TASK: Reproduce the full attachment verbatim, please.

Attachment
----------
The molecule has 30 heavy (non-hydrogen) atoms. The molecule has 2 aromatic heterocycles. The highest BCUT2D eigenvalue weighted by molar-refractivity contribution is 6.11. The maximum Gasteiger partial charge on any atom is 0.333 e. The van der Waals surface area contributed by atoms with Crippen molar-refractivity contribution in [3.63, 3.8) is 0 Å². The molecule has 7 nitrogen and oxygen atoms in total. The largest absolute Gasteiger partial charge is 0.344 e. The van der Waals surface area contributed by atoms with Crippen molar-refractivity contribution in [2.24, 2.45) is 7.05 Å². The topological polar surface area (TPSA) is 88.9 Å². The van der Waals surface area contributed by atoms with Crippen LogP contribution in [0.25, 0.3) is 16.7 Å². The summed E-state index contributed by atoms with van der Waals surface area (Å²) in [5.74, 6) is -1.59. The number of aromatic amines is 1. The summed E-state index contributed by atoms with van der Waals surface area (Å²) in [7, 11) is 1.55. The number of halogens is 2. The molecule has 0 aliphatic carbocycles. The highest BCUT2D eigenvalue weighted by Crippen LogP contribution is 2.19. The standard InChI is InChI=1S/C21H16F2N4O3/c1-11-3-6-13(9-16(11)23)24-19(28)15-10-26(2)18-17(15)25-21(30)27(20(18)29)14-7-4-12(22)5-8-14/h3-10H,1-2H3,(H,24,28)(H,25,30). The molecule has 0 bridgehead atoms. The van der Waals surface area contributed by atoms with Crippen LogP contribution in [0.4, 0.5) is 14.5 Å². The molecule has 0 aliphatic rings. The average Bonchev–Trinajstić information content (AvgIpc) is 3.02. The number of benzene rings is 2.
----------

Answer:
The molecule has 30 heavy (non-hydrogen) atoms. The molecule has 2 aromatic heterocycles. The highest BCUT2D eigenvalue weighted by molar-refractivity contribution is 6.11. The maximum Gasteiger partial charge on any atom is 0.333 e. The van der Waals surface area contributed by atoms with Crippen molar-refractivity contribution in [3.63, 3.8) is 0 Å². The molecule has 7 nitrogen and oxygen atoms in total. The largest absolute Gasteiger partial charge is 0.344 e. The van der Waals surface area contributed by atoms with Crippen molar-refractivity contribution in [2.24, 2.45) is 7.05 Å². The topological polar surface area (TPSA) is 88.9 Å². The van der Waals surface area contributed by atoms with Crippen LogP contribution in [0.25, 0.3) is 16.7 Å². The summed E-state index contributed by atoms with van der Waals surface area (Å²) in [5.74, 6) is -1.59. The number of aromatic amines is 1. The summed E-state index contributed by atoms with van der Waals surface area (Å²) in [7, 11) is 1.55. The number of halogens is 2. The molecule has 0 aliphatic carbocycles. The highest BCUT2D eigenvalue weighted by Crippen LogP contribution is 2.19. The standard InChI is InChI=1S/C21H16F2N4O3/c1-11-3-6-13(9-16(11)23)24-19(28)15-10-26(2)18-17(15)25-21(30)27(20(18)29)14-7-4-12(22)5-8-14/h3-10H,1-2H3,(H,24,28)(H,25,30). The molecule has 0 bridgehead atoms. The van der Waals surface area contributed by atoms with Crippen LogP contribution in [0.4, 0.5) is 14.5 Å². The molecule has 0 aliphatic rings. The average Bonchev–Trinajstić information content (AvgIpc) is 3.02. The number of benzene rings is 2.